<p>I'm convinced that if we don't do something about the student loan mess we are going to end up with another horrible recession just as we did when we didn't do anything about the subprime mortgage crisis. </p>

<p>Just like with mortgages, there are some people who shouldn't be taking on any student debt at all, there are some for whom a small amount, $10k or less, is appropriate, there are some who can go up to $20k, or $40k, and even a few people who can go up to $50k or more. The people who should be taking on the most debt are those who are attending top schools that can show evidence of a majority of graduates earning high starting and mid-career salaries, who also are planning to major in a field that paves the way for a lucrative career, have family members that can help them pay off the loans, and probably will defer graduate school so as not to lump another $100k+ on top of the undergraduate loans.</p>

<p>But people attending trade schools and lower-ranked institutions should not be taking on tens, or even hundreds, of thousands of dollars of debt to earn degrees in things like hospitality management where their annual salary may not exceed the annual college of attendance at a private college. </p>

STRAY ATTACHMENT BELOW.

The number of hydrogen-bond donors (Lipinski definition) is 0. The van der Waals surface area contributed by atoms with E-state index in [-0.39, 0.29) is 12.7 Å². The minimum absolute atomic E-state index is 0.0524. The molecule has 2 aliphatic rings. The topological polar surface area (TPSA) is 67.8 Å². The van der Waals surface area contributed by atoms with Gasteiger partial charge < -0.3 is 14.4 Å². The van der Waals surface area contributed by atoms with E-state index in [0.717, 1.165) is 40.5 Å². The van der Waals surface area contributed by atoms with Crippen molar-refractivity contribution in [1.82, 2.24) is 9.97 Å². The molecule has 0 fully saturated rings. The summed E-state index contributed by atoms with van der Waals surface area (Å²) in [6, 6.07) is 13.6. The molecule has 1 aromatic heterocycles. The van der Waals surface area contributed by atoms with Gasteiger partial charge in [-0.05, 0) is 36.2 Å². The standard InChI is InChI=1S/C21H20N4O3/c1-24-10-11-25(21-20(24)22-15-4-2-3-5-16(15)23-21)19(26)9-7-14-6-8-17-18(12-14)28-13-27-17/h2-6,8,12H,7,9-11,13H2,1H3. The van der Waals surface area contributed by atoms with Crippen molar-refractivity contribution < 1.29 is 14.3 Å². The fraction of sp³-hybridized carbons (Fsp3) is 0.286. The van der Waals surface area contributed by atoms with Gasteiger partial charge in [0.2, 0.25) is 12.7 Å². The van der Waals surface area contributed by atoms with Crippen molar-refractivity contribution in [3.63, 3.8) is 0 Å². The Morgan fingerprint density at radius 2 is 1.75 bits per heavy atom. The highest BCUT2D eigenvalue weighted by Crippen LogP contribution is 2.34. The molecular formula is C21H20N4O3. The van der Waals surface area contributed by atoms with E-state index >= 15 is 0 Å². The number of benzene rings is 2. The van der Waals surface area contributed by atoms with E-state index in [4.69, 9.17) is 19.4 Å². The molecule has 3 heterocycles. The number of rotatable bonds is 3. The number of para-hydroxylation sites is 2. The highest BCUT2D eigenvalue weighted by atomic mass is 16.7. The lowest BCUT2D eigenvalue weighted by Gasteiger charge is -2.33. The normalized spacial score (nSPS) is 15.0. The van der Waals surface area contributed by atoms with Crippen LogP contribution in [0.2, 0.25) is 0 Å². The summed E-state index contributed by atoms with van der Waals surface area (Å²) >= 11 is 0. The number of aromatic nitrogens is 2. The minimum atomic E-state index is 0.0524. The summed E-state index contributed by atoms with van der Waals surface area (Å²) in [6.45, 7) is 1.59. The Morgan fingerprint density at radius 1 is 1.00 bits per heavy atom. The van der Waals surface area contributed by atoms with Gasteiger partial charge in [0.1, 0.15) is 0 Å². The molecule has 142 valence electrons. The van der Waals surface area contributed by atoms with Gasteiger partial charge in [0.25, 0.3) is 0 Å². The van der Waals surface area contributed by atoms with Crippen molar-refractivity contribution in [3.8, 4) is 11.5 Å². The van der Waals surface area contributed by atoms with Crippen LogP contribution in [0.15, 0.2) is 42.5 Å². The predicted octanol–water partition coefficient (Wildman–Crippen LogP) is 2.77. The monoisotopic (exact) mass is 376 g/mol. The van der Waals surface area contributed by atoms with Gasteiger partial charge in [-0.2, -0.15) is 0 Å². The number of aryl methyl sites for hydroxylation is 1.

<p>These people probably wouldn't take on the debt if the schools were more forthright in explaining how the loans worked. Students taking out huge debt to go to a trade-focused school are most likely to be from low-income families and not have an understanding of how a loan works, specifically how quickly interest accrues and the consequences if a balance is not paid in due time. To a student used to living in a household where there may not even be enough food to go around, a $40,000 per year salary is huge. They can't fathom that a $1000 monthly loan payment may not be achievable when you throw in renting a decent place to live, eating, a car payment, and taxes. So better education about borrowing from the schools BEFORE matriculation is part of solving this problem.</p>

<p>Another part is maintaining, or preferrably increasing, funding for community colleges, state universities, and outright grants to low-income students so that those students don't find themselves in the position of choosing between not getting a college education or taking on crippling debt.</p>